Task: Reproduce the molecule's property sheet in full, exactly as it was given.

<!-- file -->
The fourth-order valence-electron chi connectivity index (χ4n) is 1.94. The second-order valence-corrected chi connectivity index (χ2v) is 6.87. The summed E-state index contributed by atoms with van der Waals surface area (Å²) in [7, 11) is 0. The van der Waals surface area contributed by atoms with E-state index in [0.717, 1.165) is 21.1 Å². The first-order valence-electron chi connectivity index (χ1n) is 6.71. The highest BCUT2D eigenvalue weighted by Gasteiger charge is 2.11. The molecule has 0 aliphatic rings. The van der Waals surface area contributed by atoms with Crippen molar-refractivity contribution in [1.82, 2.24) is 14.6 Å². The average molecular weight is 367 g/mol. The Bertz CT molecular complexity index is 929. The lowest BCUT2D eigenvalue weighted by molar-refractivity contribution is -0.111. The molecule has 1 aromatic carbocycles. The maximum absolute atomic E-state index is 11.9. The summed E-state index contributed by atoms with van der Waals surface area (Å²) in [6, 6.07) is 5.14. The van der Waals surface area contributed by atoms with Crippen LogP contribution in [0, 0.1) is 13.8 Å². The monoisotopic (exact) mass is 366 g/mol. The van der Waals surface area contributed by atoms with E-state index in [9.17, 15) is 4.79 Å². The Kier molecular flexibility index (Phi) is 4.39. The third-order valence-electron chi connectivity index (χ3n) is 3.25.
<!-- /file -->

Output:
The fourth-order valence-electron chi connectivity index (χ4n) is 1.94. The second-order valence-corrected chi connectivity index (χ2v) is 6.87. The summed E-state index contributed by atoms with van der Waals surface area (Å²) in [7, 11) is 0. The van der Waals surface area contributed by atoms with E-state index in [0.717, 1.165) is 21.1 Å². The first-order valence-electron chi connectivity index (χ1n) is 6.71. The highest BCUT2D eigenvalue weighted by Gasteiger charge is 2.11. The molecule has 0 aliphatic rings. The van der Waals surface area contributed by atoms with Crippen molar-refractivity contribution in [1.82, 2.24) is 14.6 Å². The average molecular weight is 367 g/mol. The Bertz CT molecular complexity index is 929. The lowest BCUT2D eigenvalue weighted by molar-refractivity contribution is -0.111. The molecule has 1 aromatic carbocycles. The maximum absolute atomic E-state index is 11.9. The summed E-state index contributed by atoms with van der Waals surface area (Å²) in [6, 6.07) is 5.14. The van der Waals surface area contributed by atoms with Crippen LogP contribution in [0, 0.1) is 13.8 Å². The monoisotopic (exact) mass is 366 g/mol. The van der Waals surface area contributed by atoms with E-state index in [9.17, 15) is 4.79 Å². The Kier molecular flexibility index (Phi) is 4.39. The third-order valence-electron chi connectivity index (χ3n) is 3.25.